Impact of contact precautions on falls, pressure ulcers and transmission of MRSA and VRE in hospitalized patients

UMMS Affiliation

Department of Quantitative Health Sciences; Department of Medicine, Division of Infectious Diseases and Immunology

Publication Date


Document Type



Accidental Falls; Aged; Cohort Studies; Cross Infection; Gram-Positive Bacterial Infections; Hospitals; Humans; *Infection Control; Male; *Methicillin-Resistant Staphylococcus aureus; purification; Middle Aged; Patient Isolation; Pressure Ulcer; Retrospective Studies; Staphylococcal Infections; *Vancomycin-Resistant Enterococci


Bacterial Infections and Mycoses | Infectious Disease


BACKGROUND: Hospitals use contact precautions to prevent the spread of meticillin-resistant Staphylococcus aureus (MRSA) and vancomycin-resistant enterococci (VRE). There is concern that contact precautions may have adverse effects on the safety of isolated patients. In November 2010, the infection control policy at an academic medical centre was modified, and contact precautions were discontinued for patients colonized or infected with MRSA or VRE (MRSA/VRE patients).

AIM: To assess the rates of falls and pressure ulcers among MRSA/VRE patients and other adult medical-surgical patients, as well as changes in MRSA and VRE transmission before and after the policy change.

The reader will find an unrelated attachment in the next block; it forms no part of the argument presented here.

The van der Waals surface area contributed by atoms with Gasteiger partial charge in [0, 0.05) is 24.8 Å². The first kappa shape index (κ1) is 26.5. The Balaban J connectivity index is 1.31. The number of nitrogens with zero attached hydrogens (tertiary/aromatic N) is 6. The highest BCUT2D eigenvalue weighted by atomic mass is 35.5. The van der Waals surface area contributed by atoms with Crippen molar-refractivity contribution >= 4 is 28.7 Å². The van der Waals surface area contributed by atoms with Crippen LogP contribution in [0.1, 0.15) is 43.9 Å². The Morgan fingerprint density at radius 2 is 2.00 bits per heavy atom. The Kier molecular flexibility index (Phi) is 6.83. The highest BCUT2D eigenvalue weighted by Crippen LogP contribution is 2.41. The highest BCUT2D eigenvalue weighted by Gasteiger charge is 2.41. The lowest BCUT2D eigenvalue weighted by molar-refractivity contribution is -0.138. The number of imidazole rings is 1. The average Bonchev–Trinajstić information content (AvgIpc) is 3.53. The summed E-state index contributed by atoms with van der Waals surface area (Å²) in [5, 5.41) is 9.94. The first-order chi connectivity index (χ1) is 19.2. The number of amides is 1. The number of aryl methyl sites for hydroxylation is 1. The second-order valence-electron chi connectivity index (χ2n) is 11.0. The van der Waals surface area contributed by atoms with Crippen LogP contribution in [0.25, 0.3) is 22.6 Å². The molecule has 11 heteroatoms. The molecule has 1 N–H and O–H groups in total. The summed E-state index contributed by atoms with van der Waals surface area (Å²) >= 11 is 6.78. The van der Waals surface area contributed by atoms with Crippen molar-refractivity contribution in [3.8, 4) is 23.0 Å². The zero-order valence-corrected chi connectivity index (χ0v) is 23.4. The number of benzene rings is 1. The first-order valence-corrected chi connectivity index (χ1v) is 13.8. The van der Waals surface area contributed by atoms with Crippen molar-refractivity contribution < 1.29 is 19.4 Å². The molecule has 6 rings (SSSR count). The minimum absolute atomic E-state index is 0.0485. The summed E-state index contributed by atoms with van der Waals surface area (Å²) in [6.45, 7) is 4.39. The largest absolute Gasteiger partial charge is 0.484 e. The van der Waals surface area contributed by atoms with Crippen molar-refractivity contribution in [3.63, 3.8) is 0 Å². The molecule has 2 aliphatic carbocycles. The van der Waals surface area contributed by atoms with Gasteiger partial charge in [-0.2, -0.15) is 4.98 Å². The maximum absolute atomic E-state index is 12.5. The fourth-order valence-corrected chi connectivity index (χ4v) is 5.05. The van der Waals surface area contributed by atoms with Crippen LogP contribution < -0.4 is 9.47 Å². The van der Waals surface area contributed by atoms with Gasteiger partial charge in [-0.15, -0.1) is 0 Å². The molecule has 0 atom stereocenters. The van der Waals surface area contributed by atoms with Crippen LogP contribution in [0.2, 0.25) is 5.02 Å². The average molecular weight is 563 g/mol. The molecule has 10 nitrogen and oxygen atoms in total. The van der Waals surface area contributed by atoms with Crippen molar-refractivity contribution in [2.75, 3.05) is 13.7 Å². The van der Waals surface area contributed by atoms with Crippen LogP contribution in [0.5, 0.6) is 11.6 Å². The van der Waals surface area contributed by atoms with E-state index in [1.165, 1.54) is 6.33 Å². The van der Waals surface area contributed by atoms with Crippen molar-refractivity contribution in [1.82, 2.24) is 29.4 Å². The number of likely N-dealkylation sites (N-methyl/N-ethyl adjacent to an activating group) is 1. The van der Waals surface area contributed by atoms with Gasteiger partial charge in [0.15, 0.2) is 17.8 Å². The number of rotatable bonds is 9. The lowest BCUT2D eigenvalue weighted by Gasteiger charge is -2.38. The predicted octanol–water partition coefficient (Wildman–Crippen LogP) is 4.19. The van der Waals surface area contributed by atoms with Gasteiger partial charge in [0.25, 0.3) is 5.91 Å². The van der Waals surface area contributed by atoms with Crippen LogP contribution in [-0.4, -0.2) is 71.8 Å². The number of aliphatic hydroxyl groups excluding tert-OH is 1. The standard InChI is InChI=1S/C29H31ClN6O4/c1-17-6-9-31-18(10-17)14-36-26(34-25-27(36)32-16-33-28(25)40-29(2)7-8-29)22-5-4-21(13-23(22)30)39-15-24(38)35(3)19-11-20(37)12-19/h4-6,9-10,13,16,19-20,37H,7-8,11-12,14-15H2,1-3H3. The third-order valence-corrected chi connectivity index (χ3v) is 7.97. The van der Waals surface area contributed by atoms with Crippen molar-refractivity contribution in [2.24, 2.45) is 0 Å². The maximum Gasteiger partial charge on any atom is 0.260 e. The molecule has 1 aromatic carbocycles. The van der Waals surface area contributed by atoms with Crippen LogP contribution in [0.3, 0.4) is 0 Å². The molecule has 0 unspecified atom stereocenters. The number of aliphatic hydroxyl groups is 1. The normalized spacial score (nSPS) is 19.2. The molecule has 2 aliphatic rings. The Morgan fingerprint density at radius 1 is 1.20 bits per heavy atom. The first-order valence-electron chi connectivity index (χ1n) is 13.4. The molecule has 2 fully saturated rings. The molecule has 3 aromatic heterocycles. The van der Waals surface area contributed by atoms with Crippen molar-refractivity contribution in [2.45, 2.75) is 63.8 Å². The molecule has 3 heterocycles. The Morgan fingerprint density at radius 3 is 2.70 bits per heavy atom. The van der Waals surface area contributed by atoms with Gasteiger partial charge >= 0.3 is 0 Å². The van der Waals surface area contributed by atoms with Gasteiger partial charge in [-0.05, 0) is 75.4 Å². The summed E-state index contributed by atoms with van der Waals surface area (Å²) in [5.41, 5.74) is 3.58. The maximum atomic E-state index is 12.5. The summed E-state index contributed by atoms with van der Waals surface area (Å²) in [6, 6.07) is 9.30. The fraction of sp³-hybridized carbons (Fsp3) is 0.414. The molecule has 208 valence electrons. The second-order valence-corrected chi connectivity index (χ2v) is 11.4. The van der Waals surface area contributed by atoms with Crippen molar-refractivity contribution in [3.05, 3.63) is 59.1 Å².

METHODS: A single-centre retrospective hospital-wide cohort study was performed from 1st November 2009 to 31st October 2011.

FINDINGS: Rates of falls and pressure ulcers were significantly higher among MRSA/VRE patients compared with other adult medical-surgical patients before the policy change (falls: 4.57 vs 2.04 per 1000 patient-days, P < 0.0001; pressure ulcers: 4.87 vs 1.22 per 1000 patient-days, P < 0.0001) and after the policy change (falls: 4.82 vs 2.10 per 1000 patient-days, P < 0.0001; pressure ulcers: 4.17 vs 1.19 per 1000 patient-days, P < 0.0001). No significant differences in the rates of falls and pressure ulcers among MRSA/VRE patients were found after the policy change compared with before the policy change. There was no overall change in MRSA or VRE hospital-acquired transmission.

CONCLUSION: MRSA/VRE patients had higher rates of falls and pressure ulcers compared with other adult medical-surgical patients. Rates were not affected by removal of contact precautions, suggesting that other factors contribute to these complications. Further research is required among this population to prevent complications.

DOI of Published Version



J Hosp Infect. 2014 Nov;88(3):170-6. doi: 10.1016/j.jhin.2014.09.003. Link to article on publisher's site

Journal/Book/Conference Title

The Journal of hospital infection

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Link to Article in PubMed

PubMed ID